A man injured in a bomb blast in India's capital is taken to a hospital.… (Gurinder Osan, Associated…)
Reporting from New Delhi — A bomb blast outside India's Delhi High Court on Wednesday that killed 11 people and wounded more than 65 underscores anew the poor response by Indian security forces to the threat in their midst, analysts said.
The explosion, labeled a terrorist attack by the government, was the deadliest to hit the Indian capital since 25 people were killed in a series of market blasts three years ago. It took place in the heart of the city within a few miles of Parliament and various government offices.
"This is a cowardly act," Prime Minister Manmohan Singh said in a statement from Bangladesh, where he is attending a summit. "We will deal with it. We will never succumb to the pressure of terrorism."
U.K. Bansal, special home secretary for internal security, said authorities believed the device was of medium to high intensity, built with more than 4 pounds of explosives, possibly including ammonium nitrate, and hidden in a briefcase. Ammonium nitrate, a common ingredient in fertilizer, is frequently found in homemade bombs.
Despite a similar blast at the same court complex three months ago that resulted in minimal damage, no video cameras or explosive-detection equipment was reportedly installed in the area nor were metal detectors working, a few of the many perceived shortfalls in India's vigilance.
"There's been a real decline in professionalism over the past few years," said Bahukutumbi Raman, director of Chennai's Institute for Tropical Studies and a former head of counter-terrorism with the Research and Analysis Wing, India's equivalent of the CIA. "There hasn't been a single successful detection or identification of a terrorist module despite attacks in [Mumbai], Pune, Delhi."
After Wednesday's attack, court proceedings were suspended, the complex evacuated and the nation placed on alert.
At least two news organizations said they received an email claiming responsibility that was signed by Harkat-ul-Jihad-e-Islami, a Pakistan-linked Islamic militant group with ties to Al Qaeda. However, it's not unusual for such claims to be false.
If a Pakistani connection is confirmed, relations between the two nuclear-armed neighbors could deteriorate after only recently emerging from a deep freeze that followed the 2008 attack on Mumbai by Pakistani-based militants in which 166 people were killed.
The emailed statement claiming responsibility for Wednesday's attack said that if the court did not repeal a 2004 death sentence against Mohammed Afzal, convicted of conspiracy in connection with a 2001 attack on India's Parliament, the group would target the Supreme Court and other high courts.
The head of India's National Investigation Agency said it was too early to comment on the email's veracity but said it was being taken seriously. Other groups suspected in the attack include the Indian Mujahedin, a homegrown group blamed for several attacks, including a series of Mumbai blasts in July that killed 23 and injured 130.
Television video shortly after Wednesday's attack showed general confusion as fire and ambulance crews scrambled to provide care for the injured. Police quickly cordoned off the area to safeguard people against other possible explosive devices and to protect evidence, a break with the past, when suspected crime scenes were sometimes overrun by pedestrians and journalists.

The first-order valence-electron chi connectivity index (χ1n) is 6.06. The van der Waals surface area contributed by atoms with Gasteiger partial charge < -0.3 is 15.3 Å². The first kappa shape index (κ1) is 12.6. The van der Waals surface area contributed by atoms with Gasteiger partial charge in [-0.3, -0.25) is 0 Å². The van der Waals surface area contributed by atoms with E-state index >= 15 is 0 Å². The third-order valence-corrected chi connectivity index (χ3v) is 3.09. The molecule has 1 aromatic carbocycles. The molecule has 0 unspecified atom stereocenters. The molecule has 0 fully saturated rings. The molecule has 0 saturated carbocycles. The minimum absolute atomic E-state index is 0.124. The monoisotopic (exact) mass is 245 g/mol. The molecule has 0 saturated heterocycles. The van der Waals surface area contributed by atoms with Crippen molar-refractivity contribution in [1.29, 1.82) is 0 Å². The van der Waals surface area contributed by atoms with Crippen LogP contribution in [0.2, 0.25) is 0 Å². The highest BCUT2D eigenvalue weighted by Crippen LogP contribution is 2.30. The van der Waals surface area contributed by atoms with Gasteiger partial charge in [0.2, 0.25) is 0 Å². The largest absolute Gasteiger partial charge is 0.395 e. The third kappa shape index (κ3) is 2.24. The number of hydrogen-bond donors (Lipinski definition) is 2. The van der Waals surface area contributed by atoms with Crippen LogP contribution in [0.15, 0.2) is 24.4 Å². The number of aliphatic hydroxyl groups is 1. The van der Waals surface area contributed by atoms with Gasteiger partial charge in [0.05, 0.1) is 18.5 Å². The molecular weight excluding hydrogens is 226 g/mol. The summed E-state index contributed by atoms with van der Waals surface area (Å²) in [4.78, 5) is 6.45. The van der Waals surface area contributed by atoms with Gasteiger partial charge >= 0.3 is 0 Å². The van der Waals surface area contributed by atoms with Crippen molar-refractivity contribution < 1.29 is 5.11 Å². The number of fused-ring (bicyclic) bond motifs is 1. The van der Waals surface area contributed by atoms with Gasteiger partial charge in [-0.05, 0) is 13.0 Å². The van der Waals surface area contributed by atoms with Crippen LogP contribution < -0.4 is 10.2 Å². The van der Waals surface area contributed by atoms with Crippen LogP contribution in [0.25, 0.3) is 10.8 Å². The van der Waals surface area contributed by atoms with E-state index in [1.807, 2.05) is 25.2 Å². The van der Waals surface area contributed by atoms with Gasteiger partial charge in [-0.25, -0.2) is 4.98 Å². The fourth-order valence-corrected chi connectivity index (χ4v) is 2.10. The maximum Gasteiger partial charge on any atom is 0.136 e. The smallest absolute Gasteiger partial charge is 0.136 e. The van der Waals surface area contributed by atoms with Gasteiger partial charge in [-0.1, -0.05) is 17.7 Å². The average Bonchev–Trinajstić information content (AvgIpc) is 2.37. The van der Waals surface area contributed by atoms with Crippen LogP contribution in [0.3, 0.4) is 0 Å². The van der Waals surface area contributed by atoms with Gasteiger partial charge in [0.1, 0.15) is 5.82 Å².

Police released possibly contradictory sketches Wednesday of a suspect or suspects based on witness accounts, one depicting a 26-year-old with a light beard, the other a 50-year-old with a heavy beard.
Indian security has come under criticism since the 2008 Mumbai attack for inadequate intelligence, outdated equipment and poor vigilance.
But little has changed since 2008 or even Sept. 11, 2001, analysts said, with reforms in India's counter-terrorism system stymied by political infighting and inertia. A proposed National Intelligence Grid and National Counter Terrorism Council aimed at coordinating agencies and sharing information have foundered as states bicker, resisting central control.
"The U.S. and India probably have better coordination than between Delhi and the states," said R. Hariharan, an analyst and former Indian intelligence official. "There are 12 to 14 agencies involved in investigating, and each has their own fiefdom. With America's Homeland Security, despite its draconian powers, at least everyone's at the same table."
Anger and frustration among Indians about the recent attacks were evident Wednesday when Rahul Gandhi, a possible future candidate for prime minister, was heckled while visiting blast victims at a Delhi hospital.
India's entrenched security problems, analysts said, include a cultural impatience, and the expectation that crimes should be solved within hours is an obstacle to careful investigation, good forensic work and well-built legal cases.
Other shortcomings include corruption, slow adoption of new technology such as virtual software allowing police to train for crises, and inadequate community policing, important in providing leads on suspicious people and unusual movement.
"There's an unfortunate laxity that rolls out through the entire culture," Said Bhaskar Roy, a Delhi-based security analyst with the South Asia Analysis Group think tank. "It's, 'Do it tomorrow. Do it the next day.' There's a real need to tighten up."